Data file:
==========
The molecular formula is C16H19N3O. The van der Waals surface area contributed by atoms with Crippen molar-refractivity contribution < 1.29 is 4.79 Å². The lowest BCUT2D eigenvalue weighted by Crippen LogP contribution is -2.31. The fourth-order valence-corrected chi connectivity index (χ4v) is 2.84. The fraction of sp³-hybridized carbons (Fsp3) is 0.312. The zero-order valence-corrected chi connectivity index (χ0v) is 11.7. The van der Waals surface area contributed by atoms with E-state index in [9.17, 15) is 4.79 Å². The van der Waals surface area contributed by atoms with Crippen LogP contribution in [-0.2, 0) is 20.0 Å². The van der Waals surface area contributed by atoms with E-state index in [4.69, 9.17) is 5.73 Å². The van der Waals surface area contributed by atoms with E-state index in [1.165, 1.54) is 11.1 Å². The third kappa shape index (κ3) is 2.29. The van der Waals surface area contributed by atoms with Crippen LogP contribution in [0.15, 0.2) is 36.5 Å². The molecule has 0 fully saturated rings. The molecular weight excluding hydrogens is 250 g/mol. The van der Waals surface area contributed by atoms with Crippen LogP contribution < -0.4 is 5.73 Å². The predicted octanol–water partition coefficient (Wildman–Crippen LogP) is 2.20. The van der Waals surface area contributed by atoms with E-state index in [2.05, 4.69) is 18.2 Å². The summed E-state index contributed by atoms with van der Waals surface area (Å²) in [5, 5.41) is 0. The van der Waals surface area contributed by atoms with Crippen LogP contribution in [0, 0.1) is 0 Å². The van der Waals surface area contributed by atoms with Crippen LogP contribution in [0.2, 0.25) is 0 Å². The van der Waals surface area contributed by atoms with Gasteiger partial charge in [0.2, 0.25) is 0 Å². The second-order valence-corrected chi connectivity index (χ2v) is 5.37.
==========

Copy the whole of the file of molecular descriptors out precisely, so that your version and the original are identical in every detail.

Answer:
The molecular formula is C16H19N3O. The van der Waals surface area contributed by atoms with Crippen molar-refractivity contribution < 1.29 is 4.79 Å². The lowest BCUT2D eigenvalue weighted by Crippen LogP contribution is -2.31. The fourth-order valence-corrected chi connectivity index (χ4v) is 2.84. The fraction of sp³-hybridized carbons (Fsp3) is 0.312. The zero-order valence-corrected chi connectivity index (χ0v) is 11.7. The van der Waals surface area contributed by atoms with E-state index in [9.17, 15) is 4.79 Å². The van der Waals surface area contributed by atoms with Crippen LogP contribution in [-0.2, 0) is 20.0 Å². The van der Waals surface area contributed by atoms with E-state index in [4.69, 9.17) is 5.73 Å². The van der Waals surface area contributed by atoms with E-state index in [1.165, 1.54) is 11.1 Å². The third kappa shape index (κ3) is 2.29. The van der Waals surface area contributed by atoms with Crippen LogP contribution in [0.15, 0.2) is 36.5 Å². The molecule has 0 fully saturated rings. The molecular weight excluding hydrogens is 250 g/mol. The van der Waals surface area contributed by atoms with Crippen LogP contribution < -0.4 is 5.73 Å². The predicted octanol–water partition coefficient (Wildman–Crippen LogP) is 2.20. The van der Waals surface area contributed by atoms with E-state index in [2.05, 4.69) is 18.2 Å². The summed E-state index contributed by atoms with van der Waals surface area (Å²) in [5, 5.41) is 0. The van der Waals surface area contributed by atoms with Crippen LogP contribution in [0, 0.1) is 0 Å². The van der Waals surface area contributed by atoms with Crippen LogP contribution in [0.2, 0.25) is 0 Å². The van der Waals surface area contributed by atoms with Gasteiger partial charge in [0.2, 0.25) is 0 Å². The second-order valence-corrected chi connectivity index (χ2v) is 5.37.